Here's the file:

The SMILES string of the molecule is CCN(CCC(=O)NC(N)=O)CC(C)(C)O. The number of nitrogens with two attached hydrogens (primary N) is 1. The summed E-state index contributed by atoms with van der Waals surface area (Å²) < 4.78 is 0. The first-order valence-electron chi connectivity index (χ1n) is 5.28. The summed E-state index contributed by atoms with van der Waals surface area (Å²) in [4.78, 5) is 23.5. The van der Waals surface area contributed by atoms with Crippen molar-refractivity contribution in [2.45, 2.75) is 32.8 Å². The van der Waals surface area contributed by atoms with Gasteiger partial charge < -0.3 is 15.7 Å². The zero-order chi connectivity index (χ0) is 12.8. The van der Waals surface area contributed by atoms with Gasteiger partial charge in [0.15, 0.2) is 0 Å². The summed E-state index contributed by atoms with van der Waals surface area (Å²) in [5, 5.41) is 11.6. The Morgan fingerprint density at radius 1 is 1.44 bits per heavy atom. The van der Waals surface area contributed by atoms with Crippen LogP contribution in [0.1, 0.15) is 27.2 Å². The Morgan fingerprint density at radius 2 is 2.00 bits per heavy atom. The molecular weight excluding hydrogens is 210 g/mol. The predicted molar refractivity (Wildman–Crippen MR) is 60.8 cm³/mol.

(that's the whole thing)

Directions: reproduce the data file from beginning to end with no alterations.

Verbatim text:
The SMILES string of the molecule is CCN(CCC(=O)NC(N)=O)CC(C)(C)O. The number of nitrogens with two attached hydrogens (primary N) is 1. The summed E-state index contributed by atoms with van der Waals surface area (Å²) < 4.78 is 0. The first-order valence-electron chi connectivity index (χ1n) is 5.28. The summed E-state index contributed by atoms with van der Waals surface area (Å²) in [4.78, 5) is 23.5. The van der Waals surface area contributed by atoms with Crippen molar-refractivity contribution in [2.45, 2.75) is 32.8 Å². The van der Waals surface area contributed by atoms with Gasteiger partial charge < -0.3 is 15.7 Å². The zero-order chi connectivity index (χ0) is 12.8. The van der Waals surface area contributed by atoms with Gasteiger partial charge in [0.15, 0.2) is 0 Å². The summed E-state index contributed by atoms with van der Waals surface area (Å²) in [5, 5.41) is 11.6. The Morgan fingerprint density at radius 1 is 1.44 bits per heavy atom. The van der Waals surface area contributed by atoms with Crippen LogP contribution in [0.1, 0.15) is 27.2 Å². The Morgan fingerprint density at radius 2 is 2.00 bits per heavy atom. The molecular weight excluding hydrogens is 210 g/mol. The predicted molar refractivity (Wildman–Crippen MR) is 60.8 cm³/mol.